Thoreau wrote in Walden:

I went to the woods because I wished to live deliberately, to front only the essential facts of life, and see if I could not learn what it had to teach, and not, when I came to die, discover that I had not lived.

How to understand Thoreau's idea of "living deliberately"? Please list at least two other Thoreau's works that embrace the idea of "living deliberately" and compare them.

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If one wishes to "live deliberately," this means that one must make one's choices with eyes widen open, understanding the implications and consequences of those choices. It entails maintaining an extremely high level of awareness of both oneself and the world, because when making any decision, one must ascertain who...

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If one wishes to "live deliberately," this means that one must make one's choices with eyes widen open, understanding the implications and consequences of those choices. It entails maintaining an extremely high level of awareness of both oneself and the world, because when making any decision, one must ascertain who could potentially be affected by that decision.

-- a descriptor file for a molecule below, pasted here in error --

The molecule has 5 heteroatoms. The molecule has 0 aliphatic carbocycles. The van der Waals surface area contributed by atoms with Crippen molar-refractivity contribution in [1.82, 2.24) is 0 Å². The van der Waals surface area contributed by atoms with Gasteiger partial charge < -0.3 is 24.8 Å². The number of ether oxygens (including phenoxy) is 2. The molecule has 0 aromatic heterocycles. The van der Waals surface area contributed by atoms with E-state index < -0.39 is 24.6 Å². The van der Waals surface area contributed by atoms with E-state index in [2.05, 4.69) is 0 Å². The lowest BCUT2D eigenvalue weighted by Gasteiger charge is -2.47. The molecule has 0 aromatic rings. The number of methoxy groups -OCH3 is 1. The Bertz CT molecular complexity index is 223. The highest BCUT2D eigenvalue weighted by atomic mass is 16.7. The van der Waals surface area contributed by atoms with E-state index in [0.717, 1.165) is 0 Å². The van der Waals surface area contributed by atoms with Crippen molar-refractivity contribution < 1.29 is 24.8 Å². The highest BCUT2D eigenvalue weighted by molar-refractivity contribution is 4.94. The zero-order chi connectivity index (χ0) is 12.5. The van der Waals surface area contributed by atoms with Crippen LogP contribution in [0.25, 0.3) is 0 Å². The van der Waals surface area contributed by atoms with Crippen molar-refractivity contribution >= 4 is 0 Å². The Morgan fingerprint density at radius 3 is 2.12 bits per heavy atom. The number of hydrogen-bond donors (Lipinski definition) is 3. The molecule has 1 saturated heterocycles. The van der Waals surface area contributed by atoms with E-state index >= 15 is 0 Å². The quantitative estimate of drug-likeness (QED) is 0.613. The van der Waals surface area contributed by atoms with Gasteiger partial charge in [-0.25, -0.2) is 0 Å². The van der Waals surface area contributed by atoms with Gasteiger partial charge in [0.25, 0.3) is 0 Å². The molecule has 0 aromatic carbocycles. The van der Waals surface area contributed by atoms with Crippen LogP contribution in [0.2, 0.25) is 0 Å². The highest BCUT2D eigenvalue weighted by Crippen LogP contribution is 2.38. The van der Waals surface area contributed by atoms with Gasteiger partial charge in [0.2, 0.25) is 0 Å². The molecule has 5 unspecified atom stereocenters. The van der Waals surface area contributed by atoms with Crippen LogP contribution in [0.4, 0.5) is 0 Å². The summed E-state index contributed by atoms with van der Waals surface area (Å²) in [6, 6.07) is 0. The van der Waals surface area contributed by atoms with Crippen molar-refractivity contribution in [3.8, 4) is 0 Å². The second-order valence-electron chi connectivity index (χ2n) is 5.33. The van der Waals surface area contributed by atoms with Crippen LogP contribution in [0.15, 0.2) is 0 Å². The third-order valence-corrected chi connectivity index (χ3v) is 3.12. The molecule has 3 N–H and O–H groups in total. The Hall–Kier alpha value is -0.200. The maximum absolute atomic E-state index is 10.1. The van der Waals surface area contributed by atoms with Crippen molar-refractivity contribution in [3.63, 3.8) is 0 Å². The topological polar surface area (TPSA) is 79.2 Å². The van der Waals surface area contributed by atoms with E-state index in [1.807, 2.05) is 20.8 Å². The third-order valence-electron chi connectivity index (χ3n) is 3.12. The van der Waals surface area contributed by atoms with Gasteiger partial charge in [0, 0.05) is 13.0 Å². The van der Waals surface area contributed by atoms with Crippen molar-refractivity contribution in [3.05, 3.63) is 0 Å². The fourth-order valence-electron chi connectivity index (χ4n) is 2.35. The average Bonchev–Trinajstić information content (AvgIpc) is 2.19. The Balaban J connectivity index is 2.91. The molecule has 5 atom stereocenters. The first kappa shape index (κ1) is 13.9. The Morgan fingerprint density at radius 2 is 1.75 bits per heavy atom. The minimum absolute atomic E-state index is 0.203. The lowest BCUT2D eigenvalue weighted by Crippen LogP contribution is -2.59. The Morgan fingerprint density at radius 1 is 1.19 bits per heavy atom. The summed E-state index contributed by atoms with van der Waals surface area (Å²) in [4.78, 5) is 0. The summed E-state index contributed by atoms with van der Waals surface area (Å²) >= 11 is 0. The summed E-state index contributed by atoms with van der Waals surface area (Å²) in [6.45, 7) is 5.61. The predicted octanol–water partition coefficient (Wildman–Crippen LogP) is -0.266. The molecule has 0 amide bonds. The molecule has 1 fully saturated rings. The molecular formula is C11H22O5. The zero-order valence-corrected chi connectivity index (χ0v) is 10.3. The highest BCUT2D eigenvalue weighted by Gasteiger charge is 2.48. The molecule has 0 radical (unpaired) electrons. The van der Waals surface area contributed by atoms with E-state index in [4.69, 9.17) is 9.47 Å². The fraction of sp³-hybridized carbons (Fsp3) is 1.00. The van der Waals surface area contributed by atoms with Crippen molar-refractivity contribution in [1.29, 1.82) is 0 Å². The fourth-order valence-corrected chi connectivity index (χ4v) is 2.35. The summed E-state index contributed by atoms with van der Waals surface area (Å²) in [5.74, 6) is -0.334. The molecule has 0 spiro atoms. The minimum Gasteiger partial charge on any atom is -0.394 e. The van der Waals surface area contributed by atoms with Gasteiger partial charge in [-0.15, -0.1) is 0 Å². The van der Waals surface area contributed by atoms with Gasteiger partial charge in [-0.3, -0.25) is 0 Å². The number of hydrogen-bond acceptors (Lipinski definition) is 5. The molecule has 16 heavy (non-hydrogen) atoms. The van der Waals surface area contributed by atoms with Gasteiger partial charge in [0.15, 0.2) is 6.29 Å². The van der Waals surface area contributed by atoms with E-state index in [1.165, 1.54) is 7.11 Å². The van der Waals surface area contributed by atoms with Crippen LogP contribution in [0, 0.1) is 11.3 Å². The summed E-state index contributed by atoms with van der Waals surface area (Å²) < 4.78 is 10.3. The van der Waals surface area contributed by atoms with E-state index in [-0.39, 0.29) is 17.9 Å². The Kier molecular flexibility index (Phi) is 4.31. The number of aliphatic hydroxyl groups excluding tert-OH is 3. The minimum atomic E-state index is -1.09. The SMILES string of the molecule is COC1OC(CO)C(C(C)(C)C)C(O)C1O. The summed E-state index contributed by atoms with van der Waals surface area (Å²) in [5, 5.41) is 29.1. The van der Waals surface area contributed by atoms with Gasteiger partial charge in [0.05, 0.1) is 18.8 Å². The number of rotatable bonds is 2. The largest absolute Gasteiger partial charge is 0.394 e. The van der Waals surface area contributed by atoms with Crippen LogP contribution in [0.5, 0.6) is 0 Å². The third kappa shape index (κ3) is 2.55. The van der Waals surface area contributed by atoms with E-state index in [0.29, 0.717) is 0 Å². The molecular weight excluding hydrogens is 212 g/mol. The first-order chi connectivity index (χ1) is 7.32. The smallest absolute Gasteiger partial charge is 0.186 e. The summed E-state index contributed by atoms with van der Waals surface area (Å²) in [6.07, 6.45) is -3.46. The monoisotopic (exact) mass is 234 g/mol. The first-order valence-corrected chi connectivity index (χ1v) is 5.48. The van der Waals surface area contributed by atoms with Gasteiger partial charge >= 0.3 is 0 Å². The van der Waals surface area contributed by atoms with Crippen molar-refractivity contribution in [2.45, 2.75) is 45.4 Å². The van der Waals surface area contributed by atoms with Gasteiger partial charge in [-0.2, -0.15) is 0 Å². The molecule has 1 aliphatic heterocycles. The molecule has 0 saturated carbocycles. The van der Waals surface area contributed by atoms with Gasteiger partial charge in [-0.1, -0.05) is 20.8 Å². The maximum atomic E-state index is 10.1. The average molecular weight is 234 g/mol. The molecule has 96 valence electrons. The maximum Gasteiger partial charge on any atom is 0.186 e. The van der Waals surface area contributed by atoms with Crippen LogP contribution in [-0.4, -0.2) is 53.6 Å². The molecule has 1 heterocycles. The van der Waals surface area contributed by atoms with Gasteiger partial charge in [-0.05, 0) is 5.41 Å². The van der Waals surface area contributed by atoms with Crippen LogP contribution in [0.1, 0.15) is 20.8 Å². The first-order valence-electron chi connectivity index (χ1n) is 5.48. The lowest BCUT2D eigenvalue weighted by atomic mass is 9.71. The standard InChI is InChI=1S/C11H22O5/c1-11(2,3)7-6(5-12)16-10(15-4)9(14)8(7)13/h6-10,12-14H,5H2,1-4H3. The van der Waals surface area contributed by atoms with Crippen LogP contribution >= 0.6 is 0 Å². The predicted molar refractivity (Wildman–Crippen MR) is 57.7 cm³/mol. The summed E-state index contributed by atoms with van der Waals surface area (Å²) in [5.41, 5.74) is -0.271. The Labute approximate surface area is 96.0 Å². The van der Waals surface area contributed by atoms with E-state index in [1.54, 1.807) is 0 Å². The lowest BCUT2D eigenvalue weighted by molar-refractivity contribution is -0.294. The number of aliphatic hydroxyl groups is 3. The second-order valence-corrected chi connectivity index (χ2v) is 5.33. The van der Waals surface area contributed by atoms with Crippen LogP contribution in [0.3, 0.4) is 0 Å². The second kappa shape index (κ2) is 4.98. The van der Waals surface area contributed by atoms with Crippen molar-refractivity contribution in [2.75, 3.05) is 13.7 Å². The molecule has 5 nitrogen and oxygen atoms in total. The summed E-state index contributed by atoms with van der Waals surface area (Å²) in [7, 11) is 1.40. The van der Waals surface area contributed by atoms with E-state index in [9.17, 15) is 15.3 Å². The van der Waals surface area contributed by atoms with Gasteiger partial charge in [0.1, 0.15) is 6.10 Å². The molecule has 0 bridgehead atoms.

For example, if one decides to pay one's taxes, one must consider what to what causes or projects that money might go to support. If the money will only support local road projects or ecological conservation without harming anyone or anything one finds to be of value, then one can go ahead and pay one's taxes knowing the purposes and consequences of the money. If the money goes to support some kind of project that will, in fact, endanger local wildlife, then—morally speaking—one must deliberately choose not to pay one's taxes.

This is what Thoreau, himself, does when he refuses to pay his poll tax; he knew the money would go to support government practices that he could not morally endorse—the enslavement of African Americans and an unjust war in Mexico—and so he went to jail.

You might also read "Civil Disobedience," where Thoreau outlines his thoughts about the perfect government (i.e. no government at all) and how each person must answer to his or her own conscience and not the law. The reason for this is that laws are not always just, but a person's conscience will dictate what is truly just and fair. One must live deliberately by choosing to do what one's conscience dictates and not necessarily what the law dictates. We cannot simply do what we are told, and this takes courage.

You could also take a look at "A Plea for Captain John Brown," where he defends John Brown, the man who planned and led the raid on Harper's Ferry, as a patriot. Thoreau argues that Brown lived deliberately, choosing to champion justice over legality, and he holds Brown up as a model of such a lifestyle.

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